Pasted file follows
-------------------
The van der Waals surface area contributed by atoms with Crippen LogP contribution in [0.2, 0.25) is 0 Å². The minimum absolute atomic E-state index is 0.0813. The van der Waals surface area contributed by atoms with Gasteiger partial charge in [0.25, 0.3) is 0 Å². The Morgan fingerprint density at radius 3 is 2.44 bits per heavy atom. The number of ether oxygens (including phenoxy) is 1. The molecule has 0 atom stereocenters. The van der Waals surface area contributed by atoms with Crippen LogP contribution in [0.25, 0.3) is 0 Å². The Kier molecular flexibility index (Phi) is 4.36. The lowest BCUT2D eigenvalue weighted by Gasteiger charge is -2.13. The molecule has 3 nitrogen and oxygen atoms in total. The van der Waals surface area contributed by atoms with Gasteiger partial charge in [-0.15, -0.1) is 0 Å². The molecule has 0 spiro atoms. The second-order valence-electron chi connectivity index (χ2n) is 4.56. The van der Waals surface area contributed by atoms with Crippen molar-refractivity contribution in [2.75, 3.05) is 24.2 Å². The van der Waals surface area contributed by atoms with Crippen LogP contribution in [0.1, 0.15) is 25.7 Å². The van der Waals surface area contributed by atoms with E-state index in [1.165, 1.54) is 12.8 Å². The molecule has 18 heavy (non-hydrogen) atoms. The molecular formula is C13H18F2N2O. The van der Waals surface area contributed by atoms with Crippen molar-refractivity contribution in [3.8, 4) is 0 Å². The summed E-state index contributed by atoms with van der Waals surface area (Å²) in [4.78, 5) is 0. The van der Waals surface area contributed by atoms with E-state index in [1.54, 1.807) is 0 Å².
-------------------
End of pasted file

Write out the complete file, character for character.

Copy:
The van der Waals surface area contributed by atoms with Crippen LogP contribution in [0.2, 0.25) is 0 Å². The minimum absolute atomic E-state index is 0.0813. The van der Waals surface area contributed by atoms with Gasteiger partial charge in [0.25, 0.3) is 0 Å². The Morgan fingerprint density at radius 3 is 2.44 bits per heavy atom. The number of ether oxygens (including phenoxy) is 1. The molecule has 0 atom stereocenters. The van der Waals surface area contributed by atoms with Crippen LogP contribution in [0.25, 0.3) is 0 Å². The Kier molecular flexibility index (Phi) is 4.36. The lowest BCUT2D eigenvalue weighted by Gasteiger charge is -2.13. The molecule has 3 nitrogen and oxygen atoms in total. The van der Waals surface area contributed by atoms with Gasteiger partial charge in [-0.15, -0.1) is 0 Å². The molecule has 0 spiro atoms. The second-order valence-electron chi connectivity index (χ2n) is 4.56. The van der Waals surface area contributed by atoms with Crippen molar-refractivity contribution in [2.75, 3.05) is 24.2 Å². The van der Waals surface area contributed by atoms with Crippen LogP contribution in [0.1, 0.15) is 25.7 Å². The van der Waals surface area contributed by atoms with E-state index in [1.165, 1.54) is 12.8 Å². The molecule has 18 heavy (non-hydrogen) atoms. The molecular formula is C13H18F2N2O. The van der Waals surface area contributed by atoms with Crippen molar-refractivity contribution in [3.8, 4) is 0 Å². The summed E-state index contributed by atoms with van der Waals surface area (Å²) in [4.78, 5) is 0. The van der Waals surface area contributed by atoms with E-state index in [1.54, 1.807) is 0 Å².